Science

Seaweed could provide a safer alternative to antibacterial silver

Red algae is a source of bacteria-killing lanosol (Photo: John Martin Davies)
Red algae is a source of bacteria-killing lanosol (Photo: John Martin Davies)
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Red algae is a source of bacteria-killing lanosol (Photo: John Martin Davies)
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Red algae is a source of bacteria-killing lanosol (Photo: John Martin Davies)
A close look at a swatch of lanosol-containing antibacterial fabric
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A close look at a swatch of lanosol-containing antibacterial fabric

Silver nanoparticles are very effective at killing bacteria, finding use in everything from water filters to non-smelly clothing. That said, there are some major concerns regarding the effects that those particles may have on human health and on the environment. Among other things, it has been suggested that they cause cell death, and compromise the immune system. Now, however, scientists at Sweden's KTH Royal Institute of Technology have come up with what could be a less harmful alternative – red algae.

More specifically, the KTH team is looking at lanosol, which is an antibacterial compound found in red Rhodophyta seaweed.

Led by Prof. Mikael Hedenqvist, the researchers have used electrospinning techniques to create very fine threads made from a blend of lanosol and bio-compatible plastic. These can then be added to other materials, or woven together to form fabrics. Because the threads are so skinny – about one-hundredth the width of a human hair – the active surface area of these fabrics is maximized.

A close look at a swatch of lanosol-containing antibacterial fabric
A close look at a swatch of lanosol-containing antibacterial fabric

Additionally, the lanosol mixes thoroughly with the plastic, ending up being very evenly dispersed throughout each thread. By contrast, silver nanoparticles have a tendency to form into clumps, negatively affecting antibacterial fabrics' mechanical properties.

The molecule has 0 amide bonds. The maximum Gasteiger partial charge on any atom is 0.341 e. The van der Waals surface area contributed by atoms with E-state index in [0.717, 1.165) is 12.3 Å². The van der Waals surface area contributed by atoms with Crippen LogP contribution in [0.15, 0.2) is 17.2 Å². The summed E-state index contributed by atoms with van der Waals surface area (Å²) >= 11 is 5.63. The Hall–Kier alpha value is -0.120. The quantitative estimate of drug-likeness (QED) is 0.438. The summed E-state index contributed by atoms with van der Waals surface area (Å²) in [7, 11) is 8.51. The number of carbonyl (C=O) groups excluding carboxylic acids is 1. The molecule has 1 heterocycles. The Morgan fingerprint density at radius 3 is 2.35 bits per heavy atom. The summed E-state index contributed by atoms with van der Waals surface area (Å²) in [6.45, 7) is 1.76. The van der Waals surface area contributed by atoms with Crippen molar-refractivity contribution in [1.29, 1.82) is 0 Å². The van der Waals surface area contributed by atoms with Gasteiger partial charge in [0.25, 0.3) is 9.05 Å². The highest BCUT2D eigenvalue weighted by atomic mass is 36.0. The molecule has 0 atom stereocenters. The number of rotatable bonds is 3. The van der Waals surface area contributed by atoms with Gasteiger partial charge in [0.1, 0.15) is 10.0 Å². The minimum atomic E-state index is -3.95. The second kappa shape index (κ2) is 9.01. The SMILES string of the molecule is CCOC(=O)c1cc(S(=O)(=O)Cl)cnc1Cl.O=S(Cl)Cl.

It is now hoped that lanosol-based materials could find use in wound dressings or air filters in hospitals. Such applications would be particularly appropriate, as lanosol has been shown to kill 99.99 percent of Staphylococcus aureus bacteria, which is the leading cause of skin and wound infections in hospital settings.

Source: KTH Royal Institute of Technology

1 comment
StWils
I would like to see Gizmag occasionally follow up on past articles to see how a given bit of interesting research moves along to becoming a useful and profitable product. Not infrequently the path to becoming useful to society is more complex and tortured than the original research. This seaweed derived material is a great starting opportunity for showing this development path issue. BTW, more detail would also be desirable. The bio compatible plastic is likely Poly Lactic Acid, PLA is predominantly made from corn starch. Next, another article further up the page references a student project to 3D print a tool to build replacement skin for burn victims. How about writing something to push the pace of synergistic development a bit? Again, Gizmag could at least occasionally do a review of it's own past and pool similar articles and articles that effectively cover pieces of a larger story.
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